A big thanks to all of you for following my summaries over the past three or so years and especially to Max and Jeremy!

I may attempt a very abbreviated version for future updates on this subject (Monthly Summary of Global Weather Extremes].

Quoting 17. Geoclimat:

A new monthly climate summary is also available on the French site Geoclimat:
Climate summary and extreme weather by continent in August 2014
Thank you very much for the compliments.
Let me also congratulate you on the excellent quality of your work.
Azores Islands also lived the most extreme days in its history. The warmest minimum temperature ever recorded in the archipelago (24.8C), the highest heat index, record rainfalls in some stations and record wind speed.
and to this I would submit:

http://thesiweather.com/category/climate-info/
http://dailycaller.com/2014/03/20/number-of-hurrica nes-reaches-30-year-low/
Quoting 23. davidrrt1:

http://dailycaller.com/2014/03/20/number-of-hurric a nes-reaches-30-year-low/


FYI, the "Daily Caller" is a far-right, anti-science, profit-over-all-else, ideologically-driven rag with little to no journalistic integrity; you'd do yourself a huge favor by getting your climate info from actual science journals

.
Quoting 22. davidrrt1:

and to this I would submit:

http://thesiweather.com/category/climate-info/


Dorian is a meteorologist who hasn't published in nearly two decades. Climate science is rapidly evolving; you'd do yourself another huge favor by getting your climate info from active and practicing climatologists. (There's a reason Dorian is quoted by Watts, Monckton, and other non-science political websites.)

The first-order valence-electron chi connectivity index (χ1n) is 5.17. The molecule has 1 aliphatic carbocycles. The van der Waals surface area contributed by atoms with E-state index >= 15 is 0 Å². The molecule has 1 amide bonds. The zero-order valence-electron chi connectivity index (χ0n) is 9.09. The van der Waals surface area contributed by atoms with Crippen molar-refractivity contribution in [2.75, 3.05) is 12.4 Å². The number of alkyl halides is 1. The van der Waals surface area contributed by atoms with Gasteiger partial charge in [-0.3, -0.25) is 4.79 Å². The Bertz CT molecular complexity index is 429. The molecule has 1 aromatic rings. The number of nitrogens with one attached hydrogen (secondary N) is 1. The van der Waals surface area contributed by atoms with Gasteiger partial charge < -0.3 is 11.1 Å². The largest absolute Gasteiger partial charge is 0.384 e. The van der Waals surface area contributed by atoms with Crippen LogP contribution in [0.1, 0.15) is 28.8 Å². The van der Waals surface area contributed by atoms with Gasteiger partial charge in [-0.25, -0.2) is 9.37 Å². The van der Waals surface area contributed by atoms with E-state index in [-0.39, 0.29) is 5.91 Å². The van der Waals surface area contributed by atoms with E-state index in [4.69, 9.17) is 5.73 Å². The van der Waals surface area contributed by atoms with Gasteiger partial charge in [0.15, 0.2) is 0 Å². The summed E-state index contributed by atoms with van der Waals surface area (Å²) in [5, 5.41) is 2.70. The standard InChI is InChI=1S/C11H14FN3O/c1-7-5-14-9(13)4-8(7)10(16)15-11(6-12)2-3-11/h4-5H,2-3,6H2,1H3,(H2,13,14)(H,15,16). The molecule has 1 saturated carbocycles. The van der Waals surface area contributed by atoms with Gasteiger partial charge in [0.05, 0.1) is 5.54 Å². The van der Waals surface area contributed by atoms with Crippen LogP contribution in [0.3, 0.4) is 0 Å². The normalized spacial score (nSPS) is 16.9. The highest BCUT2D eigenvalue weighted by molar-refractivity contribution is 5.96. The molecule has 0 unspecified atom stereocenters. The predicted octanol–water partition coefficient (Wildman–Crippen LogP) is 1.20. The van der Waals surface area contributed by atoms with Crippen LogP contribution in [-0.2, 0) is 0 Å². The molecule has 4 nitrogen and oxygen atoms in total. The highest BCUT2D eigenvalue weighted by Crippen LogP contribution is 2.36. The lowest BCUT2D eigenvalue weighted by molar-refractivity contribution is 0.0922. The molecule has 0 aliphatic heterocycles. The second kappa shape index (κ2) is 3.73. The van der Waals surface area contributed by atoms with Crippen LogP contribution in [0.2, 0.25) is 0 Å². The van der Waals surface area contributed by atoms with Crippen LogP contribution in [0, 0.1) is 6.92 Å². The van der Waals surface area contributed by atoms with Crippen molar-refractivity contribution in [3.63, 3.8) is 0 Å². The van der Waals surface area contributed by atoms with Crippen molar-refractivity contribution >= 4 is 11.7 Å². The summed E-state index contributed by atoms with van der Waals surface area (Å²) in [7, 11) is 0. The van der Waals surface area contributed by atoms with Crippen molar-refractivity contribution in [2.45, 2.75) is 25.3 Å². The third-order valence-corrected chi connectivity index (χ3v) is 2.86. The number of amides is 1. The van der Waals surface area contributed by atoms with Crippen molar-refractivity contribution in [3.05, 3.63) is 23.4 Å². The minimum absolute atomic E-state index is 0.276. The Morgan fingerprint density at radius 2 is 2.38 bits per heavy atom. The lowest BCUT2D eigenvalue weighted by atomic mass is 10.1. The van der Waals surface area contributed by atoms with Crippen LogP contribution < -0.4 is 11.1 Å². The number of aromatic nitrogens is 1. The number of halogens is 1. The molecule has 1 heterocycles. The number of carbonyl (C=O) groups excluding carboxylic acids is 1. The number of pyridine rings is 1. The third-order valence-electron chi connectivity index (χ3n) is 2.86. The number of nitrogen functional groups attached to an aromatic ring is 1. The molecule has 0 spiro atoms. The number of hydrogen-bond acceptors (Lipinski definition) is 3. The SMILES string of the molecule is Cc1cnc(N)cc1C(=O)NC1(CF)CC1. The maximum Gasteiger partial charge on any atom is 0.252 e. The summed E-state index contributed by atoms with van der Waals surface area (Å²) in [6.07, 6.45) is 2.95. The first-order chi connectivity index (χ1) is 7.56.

Quoting 22. davidrrt1:

and to this I would submit:

http://thesiweather.com/category/climate-info/


The article states that NASA uses in-filling, which it claims can make their assessment inaccurate. It also states that NCDC doesn't use in-filling, but it fails to state that NCDC also reported that August 2014 was the record hottest August. In-filling is generally more accurate than excluding.

The satellites estimate temperatures in the lower 8 km of the atmosphere, but NASA uses temperatures close to the ground along with ocean surface temperatures, so they are measuring different things. One doesn't negate the other.

You can read about some of the problems with assessments based on satellite data here:

http://skepticalscience.com/print.php?r=303
Quoting 23. davidrrt1:

http://dailycaller.com/2014/03/20/number-of-hurric a nes-reaches-30-year-low/


The link didn't work for me. One of the favorite techniques in pseudo-science is to use a short cherry-picked time interval to suggest a long term trend, so that's something to watch out for. Hurricane activity has been slow in the Atlantic this year, but the Eastern Pacific has been unusually active with hurricanes this year. There is generally a negative correlation between the two.
weatherhistorian has created a new entry.